• I would get rid of the things today that have been usurped such as 2 arg open and bare word file handles
    • If I were way smart - I would fix the whole threads problem and add syntax to allow certain auto-parallelization of things
    • If I were way smart - I would add an optional type system removing the dynamic nature (magic, number/string, etc) away from certain variables allowing the speed up at runtime
    • If I were way smart - I would take experimental features like sub attributes and prototypes and make them work and be useful
    • If I were way smart - I would completely overhaul the OO system
    • If I were way smart - I would find a way of reducing the sub calling overhead (perhaps by providing an optional syntax allowing the author to give the compiler optimization hints)
    • I would enable strictures, warnings, and tainting by default
    • I would make it such that dereferencing in all situations were pretty

    The list goes on and on. On the other hand, I am quite certain that the changes I would make would result in a language that would suit me and likely not many others. I think this is more than just a matter of "take the bad with the good". I think that there is very little that almost everyone can agree should be changed (removed, added, augmented, modified, etc). I can also say with absolute certainty that the things that I would want to change today are not the same things I would have said 3 years ago which wouldn't have been the same things I would have said 6 years ago.

    Cheers - L~R

      funny list :)

      I would want to keep format, but make it work, and make it actually work, also on lexical file handles, nestable, extendable, versatile etc etc. There are a few useful modules on CPAN already, but none of them actually makes it easy to convert from the good ol' format to what the modules offer. They all have their merrits. Let's bundle and make it useful!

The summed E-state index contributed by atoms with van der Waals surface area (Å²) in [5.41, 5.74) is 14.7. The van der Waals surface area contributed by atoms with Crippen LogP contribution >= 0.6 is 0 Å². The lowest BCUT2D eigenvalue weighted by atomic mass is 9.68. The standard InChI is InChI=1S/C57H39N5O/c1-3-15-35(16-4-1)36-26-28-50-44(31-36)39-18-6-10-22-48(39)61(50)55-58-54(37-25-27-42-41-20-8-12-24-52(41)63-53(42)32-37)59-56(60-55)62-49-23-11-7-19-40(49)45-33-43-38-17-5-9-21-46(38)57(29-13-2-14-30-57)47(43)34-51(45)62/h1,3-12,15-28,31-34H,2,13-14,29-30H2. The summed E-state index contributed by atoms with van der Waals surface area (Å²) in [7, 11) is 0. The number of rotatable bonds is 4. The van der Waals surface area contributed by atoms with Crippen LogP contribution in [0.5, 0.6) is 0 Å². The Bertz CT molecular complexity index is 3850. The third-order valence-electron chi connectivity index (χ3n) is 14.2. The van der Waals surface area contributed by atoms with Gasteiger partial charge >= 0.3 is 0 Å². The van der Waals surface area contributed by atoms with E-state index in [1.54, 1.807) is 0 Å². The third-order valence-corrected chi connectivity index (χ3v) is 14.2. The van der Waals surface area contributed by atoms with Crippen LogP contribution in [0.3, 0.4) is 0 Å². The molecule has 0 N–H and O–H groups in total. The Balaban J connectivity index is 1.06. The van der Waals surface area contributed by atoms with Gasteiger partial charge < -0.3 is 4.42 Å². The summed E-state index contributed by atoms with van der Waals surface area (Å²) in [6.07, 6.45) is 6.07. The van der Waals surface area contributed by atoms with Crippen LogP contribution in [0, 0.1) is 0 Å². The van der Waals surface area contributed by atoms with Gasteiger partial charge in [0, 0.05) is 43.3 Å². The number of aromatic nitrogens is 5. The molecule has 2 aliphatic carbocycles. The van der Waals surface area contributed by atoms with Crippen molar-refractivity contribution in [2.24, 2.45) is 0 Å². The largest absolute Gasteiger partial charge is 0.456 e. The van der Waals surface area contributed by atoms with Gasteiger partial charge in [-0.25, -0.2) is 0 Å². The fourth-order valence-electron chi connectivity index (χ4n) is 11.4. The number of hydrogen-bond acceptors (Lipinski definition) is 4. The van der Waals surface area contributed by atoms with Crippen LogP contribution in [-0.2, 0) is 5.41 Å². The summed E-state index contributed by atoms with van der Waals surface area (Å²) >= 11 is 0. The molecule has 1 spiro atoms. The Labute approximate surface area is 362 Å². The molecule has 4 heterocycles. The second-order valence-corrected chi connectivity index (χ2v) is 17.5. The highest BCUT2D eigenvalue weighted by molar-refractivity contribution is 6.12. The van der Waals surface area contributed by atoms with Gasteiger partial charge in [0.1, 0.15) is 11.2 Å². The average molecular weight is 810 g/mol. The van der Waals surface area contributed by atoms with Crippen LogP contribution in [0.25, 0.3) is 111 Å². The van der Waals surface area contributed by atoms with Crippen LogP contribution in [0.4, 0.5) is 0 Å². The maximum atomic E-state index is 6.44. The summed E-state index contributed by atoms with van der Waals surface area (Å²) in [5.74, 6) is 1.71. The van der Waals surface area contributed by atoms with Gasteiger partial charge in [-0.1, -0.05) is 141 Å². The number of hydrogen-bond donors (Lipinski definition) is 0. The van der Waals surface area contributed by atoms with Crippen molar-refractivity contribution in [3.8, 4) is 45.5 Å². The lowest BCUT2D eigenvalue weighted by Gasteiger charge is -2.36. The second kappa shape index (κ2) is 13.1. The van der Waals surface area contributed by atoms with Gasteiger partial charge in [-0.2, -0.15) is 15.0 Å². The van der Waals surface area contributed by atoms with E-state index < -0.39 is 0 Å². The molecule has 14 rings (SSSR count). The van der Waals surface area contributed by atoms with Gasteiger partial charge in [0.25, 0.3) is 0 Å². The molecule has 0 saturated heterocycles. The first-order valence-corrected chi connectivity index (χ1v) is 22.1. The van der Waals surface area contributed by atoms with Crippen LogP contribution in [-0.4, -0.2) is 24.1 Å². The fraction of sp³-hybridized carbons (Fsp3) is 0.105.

I'd throw out threads. Completely.

      I'd make auto-conversion from 32bit ints to 64bit ints to bignum and vv more native, so you never loose significance on integers

      I would remove modules from CORE that do not belong in CORE, such as CGI and Text::SoundEx

      I'd like the TIE system to be more transparant, and work on all data types (currently Tie::Handle is broke, and there is no Tie::Format. Imagine the fun you could have with the latter

      Enjoy, Have FUN! H.Merijn
Re: What would you change?
by jplindstrom (Monsignor) on May 17, 2008 at 19:38 UTC
    Language support for:
    • A non-destructive s/// operator which returns the new string.
    • subs/methods with proper parameter lists (the usual stuff: names, Perl types, default values, basic type annotations)
    • Calling subs/methods with either positional or named arguments.
    • Declared methods, like "sub" but with implicitly declared $self.
    • Declared class methods, like "sub" but with implicitly declared $class.
    • Autoboxing which treats e.g. hashes and hashrefs in a similar way. This may remove the need to fix the ugly dereferencing syntax mess.
    Many of these things seem fairly compatible with Perl 5. Some may just need a bit more support in core perl to be solid and/or fast enough to be usable.


Re: What would you change?
by TimToady (Parson) on May 20, 2008 at 00:32 UTC
    I have a few ideas on this subject, but I am currently Too Busy to tell you about them. :-)

      Indeed :) I hope that the recent benevolence to the TPF is allowed to assist you personally in the goal.

      The thought train that lead to my asking the question was my starting to wonder if there weren't some minimal subset of changes to Perl 5 syntax and semantics that might act as a halfway house between Perl 5 and Perl 6.